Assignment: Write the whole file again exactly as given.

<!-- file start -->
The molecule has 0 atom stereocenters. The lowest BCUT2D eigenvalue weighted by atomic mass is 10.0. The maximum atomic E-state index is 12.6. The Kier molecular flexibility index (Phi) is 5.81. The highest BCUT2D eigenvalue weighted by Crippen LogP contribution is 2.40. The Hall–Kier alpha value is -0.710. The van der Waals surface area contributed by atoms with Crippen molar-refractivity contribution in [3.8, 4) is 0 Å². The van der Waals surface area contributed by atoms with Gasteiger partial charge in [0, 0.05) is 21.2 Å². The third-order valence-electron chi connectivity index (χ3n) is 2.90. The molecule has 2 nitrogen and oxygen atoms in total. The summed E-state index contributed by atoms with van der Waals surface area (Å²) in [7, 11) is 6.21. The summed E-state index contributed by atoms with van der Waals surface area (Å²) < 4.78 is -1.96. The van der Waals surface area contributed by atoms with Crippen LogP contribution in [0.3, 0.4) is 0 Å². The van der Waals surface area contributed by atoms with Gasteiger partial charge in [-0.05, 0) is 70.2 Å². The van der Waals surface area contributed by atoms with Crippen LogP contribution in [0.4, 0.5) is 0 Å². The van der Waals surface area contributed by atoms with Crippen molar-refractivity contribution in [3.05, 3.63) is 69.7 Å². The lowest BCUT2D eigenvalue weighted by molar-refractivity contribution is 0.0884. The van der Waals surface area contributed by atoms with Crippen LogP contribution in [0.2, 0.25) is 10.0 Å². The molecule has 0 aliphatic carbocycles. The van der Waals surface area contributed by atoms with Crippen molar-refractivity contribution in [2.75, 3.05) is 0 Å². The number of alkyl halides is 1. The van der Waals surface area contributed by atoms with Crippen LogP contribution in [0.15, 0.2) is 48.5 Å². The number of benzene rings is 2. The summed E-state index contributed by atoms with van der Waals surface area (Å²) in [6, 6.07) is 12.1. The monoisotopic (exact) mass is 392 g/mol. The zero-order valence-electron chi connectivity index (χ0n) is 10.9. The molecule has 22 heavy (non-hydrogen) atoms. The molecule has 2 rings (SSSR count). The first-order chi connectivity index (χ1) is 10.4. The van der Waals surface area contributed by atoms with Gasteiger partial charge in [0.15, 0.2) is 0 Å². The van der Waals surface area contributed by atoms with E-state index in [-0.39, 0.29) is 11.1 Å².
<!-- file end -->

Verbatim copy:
The molecule has 0 atom stereocenters. The lowest BCUT2D eigenvalue weighted by atomic mass is 10.0. The maximum atomic E-state index is 12.6. The Kier molecular flexibility index (Phi) is 5.81. The highest BCUT2D eigenvalue weighted by Crippen LogP contribution is 2.40. The Hall–Kier alpha value is -0.710. The van der Waals surface area contributed by atoms with Crippen molar-refractivity contribution in [3.8, 4) is 0 Å². The van der Waals surface area contributed by atoms with Gasteiger partial charge in [0, 0.05) is 21.2 Å². The third-order valence-electron chi connectivity index (χ3n) is 2.90. The molecule has 2 nitrogen and oxygen atoms in total. The summed E-state index contributed by atoms with van der Waals surface area (Å²) in [7, 11) is 6.21. The summed E-state index contributed by atoms with van der Waals surface area (Å²) < 4.78 is -1.96. The van der Waals surface area contributed by atoms with Crippen LogP contribution in [0.3, 0.4) is 0 Å². The van der Waals surface area contributed by atoms with Gasteiger partial charge in [-0.05, 0) is 70.2 Å². The van der Waals surface area contributed by atoms with Crippen LogP contribution in [0.4, 0.5) is 0 Å². The van der Waals surface area contributed by atoms with Crippen molar-refractivity contribution in [3.05, 3.63) is 69.7 Å². The lowest BCUT2D eigenvalue weighted by molar-refractivity contribution is 0.0884. The van der Waals surface area contributed by atoms with Crippen LogP contribution in [0.2, 0.25) is 10.0 Å². The molecule has 0 aliphatic carbocycles. The van der Waals surface area contributed by atoms with Crippen molar-refractivity contribution in [2.75, 3.05) is 0 Å². The number of alkyl halides is 1. The van der Waals surface area contributed by atoms with Crippen LogP contribution in [0.15, 0.2) is 48.5 Å². The number of benzene rings is 2. The summed E-state index contributed by atoms with van der Waals surface area (Å²) in [6, 6.07) is 12.1. The monoisotopic (exact) mass is 392 g/mol. The zero-order valence-electron chi connectivity index (χ0n) is 10.9. The molecule has 22 heavy (non-hydrogen) atoms. The molecule has 2 rings (SSSR count). The first-order chi connectivity index (χ1) is 10.4. The van der Waals surface area contributed by atoms with Gasteiger partial charge in [0.15, 0.2) is 0 Å². The van der Waals surface area contributed by atoms with E-state index in [-0.39, 0.29) is 11.1 Å².